Lambertville NJ July 17 2013
On the first day of our ride with the Lafayette Riders we crossed the Delaware. We had to: every American student learns at school that it was an important date in the history of the nation and knows the painting displayed at the MET in NYC representing a proud General Washington leading his men across the icy river. The crossing of the Delaware river by Washington on December 26 , 1776 was mainly a public relation operation, to be compared with the famous French “Bonaparte au Pont d’Arcole ” 20 years later . In both case a relatively unimportant military operation is blown up by commentators and gets a resounding effect thanks to its exploitation by those we would call today “PR specialists”. The event is extolled as a feat of great importance and used to cheer up the morale of the troops and of the civil populations.
Not that it was easy to cross the Delaware by night in a bitterly cold night with 2400 soldiers in rags, then attack by surprise the Hessian mercenaries who were soundly drunk in their barracks. But the victory was more symbolic than real, in a time where Washington and his band of rebels in tatters were crushed by the powerful British army.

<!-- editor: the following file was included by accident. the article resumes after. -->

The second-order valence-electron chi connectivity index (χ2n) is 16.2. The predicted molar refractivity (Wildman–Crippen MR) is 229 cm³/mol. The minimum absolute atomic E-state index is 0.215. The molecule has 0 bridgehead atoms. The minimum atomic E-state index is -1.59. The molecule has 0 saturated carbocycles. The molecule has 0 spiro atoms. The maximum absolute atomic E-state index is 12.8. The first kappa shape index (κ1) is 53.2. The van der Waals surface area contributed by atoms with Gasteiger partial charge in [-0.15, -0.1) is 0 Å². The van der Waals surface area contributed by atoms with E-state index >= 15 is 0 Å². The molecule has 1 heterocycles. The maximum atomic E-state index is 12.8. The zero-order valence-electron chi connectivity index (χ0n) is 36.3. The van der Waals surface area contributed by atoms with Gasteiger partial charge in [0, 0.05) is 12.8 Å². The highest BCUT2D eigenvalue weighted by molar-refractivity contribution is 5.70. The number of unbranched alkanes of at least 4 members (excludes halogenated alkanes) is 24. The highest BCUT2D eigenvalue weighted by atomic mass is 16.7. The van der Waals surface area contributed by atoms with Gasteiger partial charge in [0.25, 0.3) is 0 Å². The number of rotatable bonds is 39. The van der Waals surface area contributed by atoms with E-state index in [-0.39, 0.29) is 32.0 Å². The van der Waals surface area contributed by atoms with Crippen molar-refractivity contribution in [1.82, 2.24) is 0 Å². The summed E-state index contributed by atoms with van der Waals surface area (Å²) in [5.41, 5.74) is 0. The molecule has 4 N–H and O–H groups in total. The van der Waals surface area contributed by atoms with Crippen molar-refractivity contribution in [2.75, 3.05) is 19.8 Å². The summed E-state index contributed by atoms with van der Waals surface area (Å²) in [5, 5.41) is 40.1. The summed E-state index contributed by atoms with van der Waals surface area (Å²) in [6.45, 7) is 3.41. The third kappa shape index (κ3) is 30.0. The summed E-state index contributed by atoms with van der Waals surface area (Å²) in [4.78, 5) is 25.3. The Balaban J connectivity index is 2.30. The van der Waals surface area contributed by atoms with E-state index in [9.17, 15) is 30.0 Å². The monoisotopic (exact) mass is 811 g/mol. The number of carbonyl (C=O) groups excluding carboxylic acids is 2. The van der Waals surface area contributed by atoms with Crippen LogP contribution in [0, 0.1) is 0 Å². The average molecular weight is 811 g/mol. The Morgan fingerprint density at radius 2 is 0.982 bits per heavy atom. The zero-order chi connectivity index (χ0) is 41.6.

250 years later it still is part of the legend that helps building a national identity, the American identity.
French identity also is based on the PR exploitation of relatively small event transformed into identity cement. The stories around the American revolutionary war can be compared with the legend of Napoleon.In both cases generation after generation minor events become epic legends. In other words history is in many ways a marketing business!